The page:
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Wednesday, December 13, 2006

ORCON Prohibits Classification of Embarrassing Information

ACLU has documents which cannot lawfully be classified to hide embarrassing information. [ Details ]

It is illegal to classify embarrassing information. ACLU should challenge the classification on the basis of ORCON restrictions prohibiting classification of embarrassing information. Section 1.8:

Sec. 1.8. Classification Prohibitions and Limitations.

(a) In no case shall information be classified in order to:

. . .

(2) prevent embarrassment to a person, organization, or agency;

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Here's what it was: The Permissibility of Photographing Enemy Prisoners of War and Detainees

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ACLU discloses there is a grand jury investigation related to information which the US government has inadvertedly disclosed. Once disclosed, the information cannot lawfully be suppressed; but can be the basis for other inquiry and subpoenas.

Please identify the name of the US Attorney requesting the documents be suppressed; their prior work in DoJ, and which office they were assigned while working on the DOJ Staff.

[Remainder of this is speculation; may be updated without notice]

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Guessing At What it Could Be

did not concern troop movements, communications methods, intelligence sources

The issue is not earth shattering, and appears to have been an over classification of a benign policy.

There may be something on the document that is linked to something that DoJ does not want disclosed, and may be a loose end they hoped war crimes prosecutors did not discover. Perhaps there is a type font, date of the letter, or an issue with a document that DoJ had previously denied existed, but if released would amount to evidence proving the US Attorney had lied or not fully complied with a Brady Request on another matter.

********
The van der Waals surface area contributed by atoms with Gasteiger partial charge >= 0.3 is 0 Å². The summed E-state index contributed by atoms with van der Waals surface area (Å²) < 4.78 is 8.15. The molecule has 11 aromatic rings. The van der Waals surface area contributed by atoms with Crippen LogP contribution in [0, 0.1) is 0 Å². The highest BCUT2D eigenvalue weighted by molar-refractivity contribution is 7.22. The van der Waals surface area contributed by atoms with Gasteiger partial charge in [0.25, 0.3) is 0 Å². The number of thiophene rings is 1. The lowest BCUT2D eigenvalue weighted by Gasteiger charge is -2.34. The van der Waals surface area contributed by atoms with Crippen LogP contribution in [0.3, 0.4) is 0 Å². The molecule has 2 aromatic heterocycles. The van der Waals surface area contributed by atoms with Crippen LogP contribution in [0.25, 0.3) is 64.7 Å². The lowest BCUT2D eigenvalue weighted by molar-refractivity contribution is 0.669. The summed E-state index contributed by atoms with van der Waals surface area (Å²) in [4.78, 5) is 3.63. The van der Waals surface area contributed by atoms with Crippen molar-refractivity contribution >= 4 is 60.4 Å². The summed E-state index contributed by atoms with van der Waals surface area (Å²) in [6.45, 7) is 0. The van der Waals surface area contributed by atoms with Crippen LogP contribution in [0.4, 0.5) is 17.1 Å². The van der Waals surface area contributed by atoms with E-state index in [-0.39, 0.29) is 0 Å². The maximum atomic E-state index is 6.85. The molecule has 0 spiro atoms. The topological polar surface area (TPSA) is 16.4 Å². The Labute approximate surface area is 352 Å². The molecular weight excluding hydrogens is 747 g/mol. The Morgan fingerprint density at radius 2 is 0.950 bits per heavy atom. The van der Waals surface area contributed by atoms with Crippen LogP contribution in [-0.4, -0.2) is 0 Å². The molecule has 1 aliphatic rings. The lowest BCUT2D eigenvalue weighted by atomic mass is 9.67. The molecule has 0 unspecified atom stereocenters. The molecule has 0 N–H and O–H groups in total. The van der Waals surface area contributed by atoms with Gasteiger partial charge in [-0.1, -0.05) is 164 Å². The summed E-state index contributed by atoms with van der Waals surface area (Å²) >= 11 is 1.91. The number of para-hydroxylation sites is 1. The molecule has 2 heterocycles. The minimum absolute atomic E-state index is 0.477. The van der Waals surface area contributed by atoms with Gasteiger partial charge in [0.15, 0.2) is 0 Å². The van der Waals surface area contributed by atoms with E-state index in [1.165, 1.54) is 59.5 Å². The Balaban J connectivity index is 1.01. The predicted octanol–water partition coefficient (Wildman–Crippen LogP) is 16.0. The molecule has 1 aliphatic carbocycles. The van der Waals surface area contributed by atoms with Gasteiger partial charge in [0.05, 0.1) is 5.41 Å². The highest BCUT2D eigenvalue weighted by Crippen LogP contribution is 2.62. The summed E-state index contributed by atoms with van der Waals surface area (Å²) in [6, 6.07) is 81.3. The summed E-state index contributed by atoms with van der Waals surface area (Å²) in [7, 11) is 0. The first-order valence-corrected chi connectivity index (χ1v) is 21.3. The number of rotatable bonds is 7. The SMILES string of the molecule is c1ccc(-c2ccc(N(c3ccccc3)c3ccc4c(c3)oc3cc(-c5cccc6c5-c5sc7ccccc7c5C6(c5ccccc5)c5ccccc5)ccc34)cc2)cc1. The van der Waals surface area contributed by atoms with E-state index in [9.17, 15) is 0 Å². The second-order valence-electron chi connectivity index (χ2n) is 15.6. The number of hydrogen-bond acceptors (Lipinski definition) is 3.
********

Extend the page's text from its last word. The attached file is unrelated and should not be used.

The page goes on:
Follow-up: Indeed, Geneva compliance is measured in terms of whether policies did or did not fully implement the Geneva Conventions; and whether policies were or were not retroactively developed.

All "longstanding" concerns the ACLU has relate to: Domestic surveillance. The policy may be related to how information inappropriately captured or obtained is subsequently used, managed, or retained as it relates to other unintended consequences related to databases, information, and government abuse. However, this would contradict the ACLU assertion:

did not concern troop movements, communications methods, intelligence sources

ACLU current has documents related to prisoner abuses.

Possible issues:

___ Responses to public inquiries related to illegal use of personal information;

Follow-up: Yes, Prisoner photographs is personal-related information, and the Conventions explicitly reject the photography.

___ The issue of information security as it relates to inappropriate access by DoJ Officials;

Follow-up: Partially, information was reviewed by DoJ Officials who knew, or should have known, the photographs were not acceptable. Question is:

___ What was in the photographs taken, regardless legality of the photography

___ How many other photographs, even those that violate Geneva, have not been disclosed because they show evidence of other Geneva violations?

___ Policies and procedures related to responding to Brady requests when the information was not lawfully obtained through a lawful warrant;

Follow-up: Yes, Prisoner photographs are subject to subpoena.